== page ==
Our employees accrue holiday entitlement and sick pay benefits on an increasing scale up to ten years of service. Will this be unlawful after 1 October?
Because they are linked to time, service-related benefits are indirectly age discriminatory. Despite this, the UK government has decided that all service-related benefits up to five years should be exempt and are therefore lawful. If employers chose to retain any benefits that apply after five years they will require what some lawyers describe as a subjective justification, which is a much less demanding threshold than a full objective justification. It means employers are required to demonstrate a reasonable belief that any benefit meets a business aim and supports a business need in encouraging motivation, rewarding loyalty or recognising experience.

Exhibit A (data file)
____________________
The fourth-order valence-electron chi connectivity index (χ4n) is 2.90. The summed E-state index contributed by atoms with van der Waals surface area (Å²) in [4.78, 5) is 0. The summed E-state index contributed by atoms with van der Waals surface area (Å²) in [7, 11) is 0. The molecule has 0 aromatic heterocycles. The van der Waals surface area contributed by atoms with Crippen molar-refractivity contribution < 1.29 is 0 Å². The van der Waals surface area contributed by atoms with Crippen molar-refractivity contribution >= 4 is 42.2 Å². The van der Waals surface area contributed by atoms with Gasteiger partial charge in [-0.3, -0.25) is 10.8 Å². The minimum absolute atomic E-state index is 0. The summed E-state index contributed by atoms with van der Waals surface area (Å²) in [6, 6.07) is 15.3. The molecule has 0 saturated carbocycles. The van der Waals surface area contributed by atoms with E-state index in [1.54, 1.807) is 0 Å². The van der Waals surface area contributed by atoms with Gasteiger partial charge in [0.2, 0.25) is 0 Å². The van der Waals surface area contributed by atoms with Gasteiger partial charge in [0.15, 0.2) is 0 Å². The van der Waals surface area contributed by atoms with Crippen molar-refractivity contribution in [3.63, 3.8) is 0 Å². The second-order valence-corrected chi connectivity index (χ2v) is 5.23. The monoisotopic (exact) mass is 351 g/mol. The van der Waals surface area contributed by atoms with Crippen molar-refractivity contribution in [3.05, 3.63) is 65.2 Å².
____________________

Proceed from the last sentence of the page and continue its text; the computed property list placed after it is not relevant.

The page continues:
The Employers Forum on Age believes many employers will retain holiday and sick pay entitlements that continue to accrue for more than five years’ service, although there are already signs that some schemes are being reconfigured to be less indirectly discriminatory. However, all entitlements (contractual or otherwise) given over five years of service should be reviewed, and employers should keep clear records of the discussions it has on these issues as well as involving staff and unions. Employers need to be clear that any long-standing entitlements that remain support a well-thought through reward and benefits strategy, and effectively underpin employee retention and engagement.
Freda Line, head of employer relations at the Employers Forum on Age